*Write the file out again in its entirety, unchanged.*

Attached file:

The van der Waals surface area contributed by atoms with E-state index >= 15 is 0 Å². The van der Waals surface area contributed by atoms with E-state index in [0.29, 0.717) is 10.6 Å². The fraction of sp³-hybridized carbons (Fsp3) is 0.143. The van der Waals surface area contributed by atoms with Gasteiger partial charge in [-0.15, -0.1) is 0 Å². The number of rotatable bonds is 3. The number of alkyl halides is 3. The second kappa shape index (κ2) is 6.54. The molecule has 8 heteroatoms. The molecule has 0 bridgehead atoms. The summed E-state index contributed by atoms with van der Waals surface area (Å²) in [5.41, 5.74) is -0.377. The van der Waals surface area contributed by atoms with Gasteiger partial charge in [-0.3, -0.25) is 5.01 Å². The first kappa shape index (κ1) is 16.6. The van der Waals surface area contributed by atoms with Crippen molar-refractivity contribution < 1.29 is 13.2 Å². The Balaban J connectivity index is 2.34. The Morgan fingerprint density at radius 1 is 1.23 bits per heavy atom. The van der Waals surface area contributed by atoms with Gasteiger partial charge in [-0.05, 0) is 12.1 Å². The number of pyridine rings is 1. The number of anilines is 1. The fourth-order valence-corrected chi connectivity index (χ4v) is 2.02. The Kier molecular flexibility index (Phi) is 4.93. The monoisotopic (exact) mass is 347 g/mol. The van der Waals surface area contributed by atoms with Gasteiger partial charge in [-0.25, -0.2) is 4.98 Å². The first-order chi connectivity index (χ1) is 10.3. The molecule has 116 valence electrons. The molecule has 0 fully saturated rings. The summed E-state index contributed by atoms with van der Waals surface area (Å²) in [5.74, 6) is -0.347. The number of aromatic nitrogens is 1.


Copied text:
The van der Waals surface area contributed by atoms with E-state index >= 15 is 0 Å². The van der Waals surface area contributed by atoms with E-state index in [0.29, 0.717) is 10.6 Å². The fraction of sp³-hybridized carbons (Fsp3) is 0.143. The van der Waals surface area contributed by atoms with Gasteiger partial charge in [-0.15, -0.1) is 0 Å². The number of rotatable bonds is 3. The number of alkyl halides is 3. The second kappa shape index (κ2) is 6.54. The molecule has 8 heteroatoms. The molecule has 0 bridgehead atoms. The summed E-state index contributed by atoms with van der Waals surface area (Å²) in [5.41, 5.74) is -0.377. The van der Waals surface area contributed by atoms with Gasteiger partial charge in [-0.3, -0.25) is 5.01 Å². The first kappa shape index (κ1) is 16.6. The van der Waals surface area contributed by atoms with Crippen molar-refractivity contribution < 1.29 is 13.2 Å². The Balaban J connectivity index is 2.34. The Morgan fingerprint density at radius 1 is 1.23 bits per heavy atom. The van der Waals surface area contributed by atoms with Gasteiger partial charge in [-0.05, 0) is 12.1 Å². The number of pyridine rings is 1. The number of anilines is 1. The fourth-order valence-corrected chi connectivity index (χ4v) is 2.02. The Kier molecular flexibility index (Phi) is 4.93. The monoisotopic (exact) mass is 347 g/mol. The van der Waals surface area contributed by atoms with Gasteiger partial charge in [-0.25, -0.2) is 4.98 Å². The first-order chi connectivity index (χ1) is 10.3. The molecule has 116 valence electrons. The molecule has 0 fully saturated rings. The summed E-state index contributed by atoms with van der Waals surface area (Å²) in [5.74, 6) is -0.347. The number of aromatic nitrogens is 1.